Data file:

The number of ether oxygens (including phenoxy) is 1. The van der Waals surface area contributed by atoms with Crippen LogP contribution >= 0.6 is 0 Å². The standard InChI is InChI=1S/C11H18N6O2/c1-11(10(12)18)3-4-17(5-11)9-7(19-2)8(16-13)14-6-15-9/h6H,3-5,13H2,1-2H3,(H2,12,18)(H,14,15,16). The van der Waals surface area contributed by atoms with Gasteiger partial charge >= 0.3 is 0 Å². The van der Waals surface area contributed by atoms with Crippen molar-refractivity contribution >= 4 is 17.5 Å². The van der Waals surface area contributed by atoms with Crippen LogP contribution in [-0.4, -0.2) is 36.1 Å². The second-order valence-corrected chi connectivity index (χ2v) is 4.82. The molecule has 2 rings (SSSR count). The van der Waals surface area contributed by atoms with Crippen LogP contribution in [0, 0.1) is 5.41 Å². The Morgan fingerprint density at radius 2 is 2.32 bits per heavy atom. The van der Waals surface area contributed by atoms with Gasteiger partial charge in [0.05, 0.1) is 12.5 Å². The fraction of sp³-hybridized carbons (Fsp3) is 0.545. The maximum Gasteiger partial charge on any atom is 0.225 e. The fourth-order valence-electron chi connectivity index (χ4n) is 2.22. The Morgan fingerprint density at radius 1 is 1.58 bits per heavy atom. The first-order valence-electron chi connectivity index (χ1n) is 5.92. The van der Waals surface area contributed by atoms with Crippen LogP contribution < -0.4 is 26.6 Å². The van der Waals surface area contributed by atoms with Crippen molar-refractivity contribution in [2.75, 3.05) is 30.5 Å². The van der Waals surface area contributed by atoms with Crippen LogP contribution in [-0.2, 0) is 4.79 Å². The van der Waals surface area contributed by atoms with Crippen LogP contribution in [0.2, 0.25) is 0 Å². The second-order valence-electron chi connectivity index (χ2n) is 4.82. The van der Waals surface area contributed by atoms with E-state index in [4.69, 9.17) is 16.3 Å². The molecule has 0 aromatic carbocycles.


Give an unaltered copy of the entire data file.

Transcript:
The number of ether oxygens (including phenoxy) is 1. The van der Waals surface area contributed by atoms with Crippen LogP contribution >= 0.6 is 0 Å². The standard InChI is InChI=1S/C11H18N6O2/c1-11(10(12)18)3-4-17(5-11)9-7(19-2)8(16-13)14-6-15-9/h6H,3-5,13H2,1-2H3,(H2,12,18)(H,14,15,16). The van der Waals surface area contributed by atoms with Gasteiger partial charge >= 0.3 is 0 Å². The van der Waals surface area contributed by atoms with Crippen molar-refractivity contribution >= 4 is 17.5 Å². The van der Waals surface area contributed by atoms with Crippen LogP contribution in [-0.4, -0.2) is 36.1 Å². The second-order valence-corrected chi connectivity index (χ2v) is 4.82. The molecule has 2 rings (SSSR count). The van der Waals surface area contributed by atoms with Crippen LogP contribution in [0, 0.1) is 5.41 Å². The Morgan fingerprint density at radius 2 is 2.32 bits per heavy atom. The van der Waals surface area contributed by atoms with Gasteiger partial charge in [0.05, 0.1) is 12.5 Å². The fraction of sp³-hybridized carbons (Fsp3) is 0.545. The maximum Gasteiger partial charge on any atom is 0.225 e. The fourth-order valence-electron chi connectivity index (χ4n) is 2.22. The Morgan fingerprint density at radius 1 is 1.58 bits per heavy atom. The first-order valence-electron chi connectivity index (χ1n) is 5.92. The van der Waals surface area contributed by atoms with Crippen LogP contribution < -0.4 is 26.6 Å². The van der Waals surface area contributed by atoms with Crippen molar-refractivity contribution in [2.75, 3.05) is 30.5 Å². The van der Waals surface area contributed by atoms with Crippen LogP contribution in [-0.2, 0) is 4.79 Å². The van der Waals surface area contributed by atoms with Crippen LogP contribution in [0.2, 0.25) is 0 Å². The second-order valence-electron chi connectivity index (χ2n) is 4.82. The van der Waals surface area contributed by atoms with E-state index in [4.69, 9.17) is 16.3 Å². The molecule has 0 aromatic carbocycles.